In June 1989 I wrote an article published in the Radio Times, entitled “Warming to the Problem”. It was based on an interview with the producers of a BBC2 documentary, one of the earliest (it was possibly even the first) on what was then referred to as the greenhouse effect.
The introduction read:
Our planet faces an environmental crisis on a scale unprecedented in human history. In the first part of our special green issue, GHD explains the greenhouse effect. Chris Baines follows up with practical ways we can all help solve the problems, and the reports continue in an EarthWatch special starting on page 73.
This is the article.
Earlier this year, the environmental group Ark sent a glossy holiday postcard to journalists, showing Blackpool as an island, and seahorses racing on a submerged Doncaster racetrack.
They were no tourist gimmick. Ark followed the postcards up with the now-famous map of flooded Britain in the year 2050. For the first time people could see in graphic terms the dramatic changes to our familiar island shape that could take place if the sea rises by the 5 m Ark predicts.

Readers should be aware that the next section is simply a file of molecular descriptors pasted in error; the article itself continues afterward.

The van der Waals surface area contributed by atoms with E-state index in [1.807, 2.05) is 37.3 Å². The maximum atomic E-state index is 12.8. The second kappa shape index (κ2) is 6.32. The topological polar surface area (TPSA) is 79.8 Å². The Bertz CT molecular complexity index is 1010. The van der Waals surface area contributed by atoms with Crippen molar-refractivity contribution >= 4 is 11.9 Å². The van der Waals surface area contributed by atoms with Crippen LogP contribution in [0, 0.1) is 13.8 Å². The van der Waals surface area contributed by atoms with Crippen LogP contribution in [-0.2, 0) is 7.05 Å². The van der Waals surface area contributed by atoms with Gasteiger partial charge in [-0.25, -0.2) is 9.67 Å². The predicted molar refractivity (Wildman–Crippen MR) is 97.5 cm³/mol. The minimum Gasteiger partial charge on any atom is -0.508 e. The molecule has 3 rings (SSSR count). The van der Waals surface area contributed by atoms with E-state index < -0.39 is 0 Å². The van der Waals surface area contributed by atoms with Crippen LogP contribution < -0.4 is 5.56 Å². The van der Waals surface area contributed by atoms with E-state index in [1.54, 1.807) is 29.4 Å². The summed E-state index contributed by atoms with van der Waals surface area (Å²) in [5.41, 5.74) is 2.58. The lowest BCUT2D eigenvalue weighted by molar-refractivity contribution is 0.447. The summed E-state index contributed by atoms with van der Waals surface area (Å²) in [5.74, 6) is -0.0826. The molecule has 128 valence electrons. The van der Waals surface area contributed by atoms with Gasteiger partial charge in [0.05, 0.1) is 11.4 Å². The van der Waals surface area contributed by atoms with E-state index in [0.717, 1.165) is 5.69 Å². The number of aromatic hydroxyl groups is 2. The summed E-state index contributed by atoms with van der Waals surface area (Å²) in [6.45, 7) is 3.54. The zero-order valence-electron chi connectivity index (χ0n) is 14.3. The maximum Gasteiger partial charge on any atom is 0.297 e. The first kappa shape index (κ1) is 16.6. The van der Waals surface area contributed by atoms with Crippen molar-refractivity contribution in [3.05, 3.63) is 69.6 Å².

Bryn Jones, Ark’s director, admits that the choice of date was arbitrary: “We took the hardest possible case because we have only one Earth and we must take no risks with it.” Certainly no other media event has done as much to impress on us that global warming is not about the northward spread of Mediterranean-style street cafes to Birmingham, but could mean uncomfortable and destructive changes for us all.
To mark United Nations World Environment Day on Monday, which this year takes global warming as its theme, Nature has conducted a detailed analysis of a phenomenon likely to shape our futures. The special world-ranging 90 minute programme, Climate in Crisis, presented by Michael Buerke, will assess the possible consequences for mankind and show the steps we can take to slow or even stop the warming.
Scientists cannot yet predict with any certainty what next century’s weather will be like on a warming globe. They estimate a worldwide average temperature increase of between 1.5°C and 4.5°C. Sea level rises could range from Ark’s 5 m to as low as 1 m, but even that could cause enormous damage worldwide. Half the world’s people live in coastal regions, and the poorest will be most vulnerable.